Qualcomm has won a preliminary order from a Chinese court banning the import and sale of several Apple iPhone models in China due to patent violations.
A Qualcomm statement said the Fuzhou Intermediate People’s Court has granted its request for two preliminary injunctions against Apple. Fuzhou Intermediate People’s Court in China also banned the import of some of memory chip maker Micron Technology’s chips into China.
Qualcomm, the biggest supplier of chips for mobile phones, initially filed its case in China in late 2017.
The court found Apple violated two of Qualcomm’s software patents around resizing photographs and managing applications on a touch screen.
Because the patents concern software, Apple could make changes to its software to avoid the patents and still be able to sell its phones.
In a statement, Apple said that all iPhone models remain available for its customers in China. New iPhones use Apple’s latest version of its mobile operating system, iOS 12.
“Qualcomm’s effort to ban our products is another desperate move by a company whose illegal practices are under investigation by regulators around the world,” Apple said in its statement.
Qualcomm has also asked regulators in the United States to ban the import of several iPhone models over patent concerns, but U.S. officials have so far declined to do so.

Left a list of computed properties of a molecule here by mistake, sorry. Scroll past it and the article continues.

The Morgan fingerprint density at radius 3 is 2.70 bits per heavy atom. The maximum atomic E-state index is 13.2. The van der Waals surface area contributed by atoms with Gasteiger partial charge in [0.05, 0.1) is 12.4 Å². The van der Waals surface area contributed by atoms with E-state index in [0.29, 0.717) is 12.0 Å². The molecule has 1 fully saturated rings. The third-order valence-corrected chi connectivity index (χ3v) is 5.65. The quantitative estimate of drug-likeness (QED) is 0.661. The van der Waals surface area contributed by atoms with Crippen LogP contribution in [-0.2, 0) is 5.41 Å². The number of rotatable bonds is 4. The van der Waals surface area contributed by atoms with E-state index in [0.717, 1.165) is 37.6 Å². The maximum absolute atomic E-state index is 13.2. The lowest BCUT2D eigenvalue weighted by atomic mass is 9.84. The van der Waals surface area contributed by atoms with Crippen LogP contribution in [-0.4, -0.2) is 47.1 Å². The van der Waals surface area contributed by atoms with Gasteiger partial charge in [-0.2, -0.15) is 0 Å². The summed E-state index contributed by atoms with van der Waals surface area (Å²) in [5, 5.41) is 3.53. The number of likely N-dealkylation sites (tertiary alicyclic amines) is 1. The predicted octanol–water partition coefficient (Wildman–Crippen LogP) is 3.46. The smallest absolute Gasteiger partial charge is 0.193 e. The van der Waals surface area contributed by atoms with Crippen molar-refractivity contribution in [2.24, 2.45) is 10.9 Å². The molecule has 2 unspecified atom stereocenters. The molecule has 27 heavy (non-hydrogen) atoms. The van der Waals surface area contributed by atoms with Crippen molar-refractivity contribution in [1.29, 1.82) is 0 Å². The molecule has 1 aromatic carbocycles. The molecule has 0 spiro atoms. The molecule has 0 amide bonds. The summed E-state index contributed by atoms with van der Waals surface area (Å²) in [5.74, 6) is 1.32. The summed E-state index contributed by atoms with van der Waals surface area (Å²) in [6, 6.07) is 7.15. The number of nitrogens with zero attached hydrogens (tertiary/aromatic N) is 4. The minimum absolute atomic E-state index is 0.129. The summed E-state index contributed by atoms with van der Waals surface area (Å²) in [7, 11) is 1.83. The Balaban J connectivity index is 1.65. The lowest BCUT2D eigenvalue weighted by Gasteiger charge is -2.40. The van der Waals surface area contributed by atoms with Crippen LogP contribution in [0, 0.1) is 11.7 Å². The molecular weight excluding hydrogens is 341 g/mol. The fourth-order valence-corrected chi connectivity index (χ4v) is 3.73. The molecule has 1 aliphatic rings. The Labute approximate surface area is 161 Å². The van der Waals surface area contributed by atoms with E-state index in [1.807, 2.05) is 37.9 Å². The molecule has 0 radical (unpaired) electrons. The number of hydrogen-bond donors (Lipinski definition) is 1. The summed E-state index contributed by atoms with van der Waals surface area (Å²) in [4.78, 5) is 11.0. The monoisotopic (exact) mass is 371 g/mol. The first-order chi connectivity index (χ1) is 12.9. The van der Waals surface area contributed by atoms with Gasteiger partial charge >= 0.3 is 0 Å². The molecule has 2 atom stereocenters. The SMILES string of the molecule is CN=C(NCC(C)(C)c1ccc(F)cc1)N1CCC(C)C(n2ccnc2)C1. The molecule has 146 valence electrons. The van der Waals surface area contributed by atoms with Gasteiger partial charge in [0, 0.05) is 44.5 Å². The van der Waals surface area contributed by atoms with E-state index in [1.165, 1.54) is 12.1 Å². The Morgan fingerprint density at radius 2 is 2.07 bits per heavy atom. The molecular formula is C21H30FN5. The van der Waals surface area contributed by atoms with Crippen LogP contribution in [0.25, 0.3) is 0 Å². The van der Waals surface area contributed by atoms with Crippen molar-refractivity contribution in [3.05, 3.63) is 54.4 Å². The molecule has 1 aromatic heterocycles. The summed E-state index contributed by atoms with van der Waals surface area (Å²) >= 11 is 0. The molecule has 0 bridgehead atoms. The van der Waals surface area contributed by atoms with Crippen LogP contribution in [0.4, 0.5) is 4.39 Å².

The iPhone models affected by the preliminary ruling in China are the iPhone 6S, iPhone 6S Plus, iPhone 7, iPhone 7 Plus, iPhone 8, iPhone 8 Plus and iPhone X.
China, Hong Kong and Taiwan are Apple’s third-largest market, accounting for about one-fifth of Apple’s $265.6 billion in sales in its most recent fiscal year.
Apple said on Monday it had filed a request for reconsideration with the court, the first step in appealing the ban. To enforce the ban, Qualcomm separately will have to file complaints in what is known as an enforcement tribunal, where Apple will also have a chance to appeal.
Qualcomm is a key technology vendor to China’s smartphone brands such as Xiaomi, Oppo, Vivo and OnePlus, while Apple competes directly against Hauwei Technologies.
Don Rosenberg, executive vice president and general counsel, Qualcomm, said: “Apple continues to benefit from our intellectual property while refusing to compensate us. These Court orders are further confirmation of the strength of Qualcomm’s vast patent portfolio.”
Recently, Bloomberg reported that Apple will not be able to launch its 5G iPhones till 2020 because it is forced to rely on Intel for 5G chipset and modems. Qualcomm will be supplying 5G chipset to Samsung and several China-based smartphone makers for their 5G smartphone launches.